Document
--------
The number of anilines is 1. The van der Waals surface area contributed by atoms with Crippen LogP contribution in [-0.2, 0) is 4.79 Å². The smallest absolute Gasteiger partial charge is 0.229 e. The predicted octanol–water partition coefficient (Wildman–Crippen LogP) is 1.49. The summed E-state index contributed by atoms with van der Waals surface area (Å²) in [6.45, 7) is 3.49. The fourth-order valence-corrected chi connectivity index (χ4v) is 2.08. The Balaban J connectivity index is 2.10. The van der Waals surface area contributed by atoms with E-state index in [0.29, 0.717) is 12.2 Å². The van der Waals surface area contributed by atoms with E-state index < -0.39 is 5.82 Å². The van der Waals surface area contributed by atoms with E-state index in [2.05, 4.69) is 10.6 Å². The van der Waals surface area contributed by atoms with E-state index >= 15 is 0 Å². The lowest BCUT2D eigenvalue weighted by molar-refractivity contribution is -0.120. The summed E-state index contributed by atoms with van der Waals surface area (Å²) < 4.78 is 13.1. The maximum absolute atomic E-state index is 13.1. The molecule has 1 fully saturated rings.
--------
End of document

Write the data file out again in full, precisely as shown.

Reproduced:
The number of anilines is 1. The van der Waals surface area contributed by atoms with Crippen LogP contribution in [-0.2, 0) is 4.79 Å². The smallest absolute Gasteiger partial charge is 0.229 e. The predicted octanol–water partition coefficient (Wildman–Crippen LogP) is 1.49. The summed E-state index contributed by atoms with van der Waals surface area (Å²) in [6.45, 7) is 3.49. The fourth-order valence-corrected chi connectivity index (χ4v) is 2.08. The Balaban J connectivity index is 2.10. The van der Waals surface area contributed by atoms with E-state index in [0.29, 0.717) is 12.2 Å². The van der Waals surface area contributed by atoms with E-state index < -0.39 is 5.82 Å². The van der Waals surface area contributed by atoms with E-state index in [2.05, 4.69) is 10.6 Å². The van der Waals surface area contributed by atoms with E-state index >= 15 is 0 Å². The lowest BCUT2D eigenvalue weighted by molar-refractivity contribution is -0.120. The summed E-state index contributed by atoms with van der Waals surface area (Å²) < 4.78 is 13.1. The maximum absolute atomic E-state index is 13.1. The molecule has 1 fully saturated rings.